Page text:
Archive for the ‘population dynamics.’ Category

Asian citrus psyllid and citrus greening disease

December 2, 2013 Leave a comment

The invasive Asian citrus psyllid Diaphorina citri Kuwayama vectors the bacterial pathogen ‘Candidatus Liberibacter asiaticus’ that is the putative causal agent of citrus greening disease (Huanglongbing disease) in citrus in many areas of the world. The capacity to predict the potential geographic distribution, phenology and relative abundance of the pest and disease is pivotal to developing sound policy for their management. A weather-driven physiologically based demographic model (PBDM) system is developed that summarizes the available data in the literature, and used to assess prospectively the geographic distribution and relative abundance of citrus, the psyllid, its parasitoid (Tamarixia radiata Waterston), and citrus greening disease in North America and the Mediterranean Basin. The potential for natural and biological control of citrus psyllid is examined prospectively.

Gutierrez A.P., Ponti L., 2013. Prospective analysis of the geographic distribution and relative abundance of Asian citrus psyllid (Hemiptera: Liviidae) and citrus greening disease in North America and the Mediterranean Basin. Florida Entomologist, 96:1375-1391.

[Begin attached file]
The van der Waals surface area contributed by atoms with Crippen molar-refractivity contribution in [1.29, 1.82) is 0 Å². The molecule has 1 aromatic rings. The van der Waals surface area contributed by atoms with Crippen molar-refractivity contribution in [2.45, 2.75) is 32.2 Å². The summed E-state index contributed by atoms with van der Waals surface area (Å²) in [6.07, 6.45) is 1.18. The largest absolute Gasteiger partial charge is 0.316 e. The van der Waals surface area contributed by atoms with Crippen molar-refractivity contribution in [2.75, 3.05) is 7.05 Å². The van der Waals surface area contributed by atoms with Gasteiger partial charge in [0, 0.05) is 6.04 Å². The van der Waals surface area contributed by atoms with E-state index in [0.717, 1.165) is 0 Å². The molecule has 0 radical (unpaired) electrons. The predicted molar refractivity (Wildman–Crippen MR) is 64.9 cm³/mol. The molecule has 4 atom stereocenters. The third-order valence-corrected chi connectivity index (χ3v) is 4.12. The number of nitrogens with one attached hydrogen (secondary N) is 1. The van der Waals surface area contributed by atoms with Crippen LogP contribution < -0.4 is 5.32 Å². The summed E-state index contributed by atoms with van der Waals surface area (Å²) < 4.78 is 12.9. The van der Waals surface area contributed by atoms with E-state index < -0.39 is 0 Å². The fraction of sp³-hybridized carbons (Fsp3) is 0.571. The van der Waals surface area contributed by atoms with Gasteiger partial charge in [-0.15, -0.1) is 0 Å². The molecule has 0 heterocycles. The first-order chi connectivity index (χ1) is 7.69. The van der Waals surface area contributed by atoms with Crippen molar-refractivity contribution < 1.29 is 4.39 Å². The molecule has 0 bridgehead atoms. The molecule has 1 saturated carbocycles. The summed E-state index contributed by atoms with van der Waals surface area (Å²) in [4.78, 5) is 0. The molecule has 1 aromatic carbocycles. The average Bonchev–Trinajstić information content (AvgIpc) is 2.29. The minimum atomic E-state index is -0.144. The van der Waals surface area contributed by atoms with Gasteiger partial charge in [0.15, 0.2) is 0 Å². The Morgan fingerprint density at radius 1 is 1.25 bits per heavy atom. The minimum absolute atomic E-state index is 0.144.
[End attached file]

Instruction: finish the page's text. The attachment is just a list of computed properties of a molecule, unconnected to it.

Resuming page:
Prospective analysis of European grapevine moth

April 30, 2012 Leave a comment

The polyphagous European grapevine moth Lobesia botrana (Den. & Schiff.) is the principal native pest of grape berries in the Palearctic region. It was found in Napa County, California, in 2009, and it has subsequently been recorded in an additional nine counties, despite an ongoing eradication program. A holistic physiologically-based demographic model for L. botrana linked to an extant mechanistic model of grapevine was run using observed daily weather data to simulate and map (via GRASS GIS) the potential distribution of the moth in California and the continental U.S.A. The model predicts L. botrana can spread statewide with the highest populations expected in the hotter regions of southern California and the lower half of the Central Valley. In the U.S.A., areas of highest favorability include south Texas, and much of the southeast U.S.A. With climate warming, L. botrana abundance is expected to increase in northern California and in the agriculturally rich Central Valley but to decrease in the hot deserts of southern California due to high summer temperatures.

Gutierrez A.P., Ponti L., Cooper M.L., Gilioli G., Baumgärtner J., Duso C., 2012. Prospective analysis of the invasive potential of the European grapevine moth Lobesia botrana (Den. & Schiff.) in California. Agricultural and Forest Entomology, DOI 10.1111/j.1461-9563.2011.00566.x.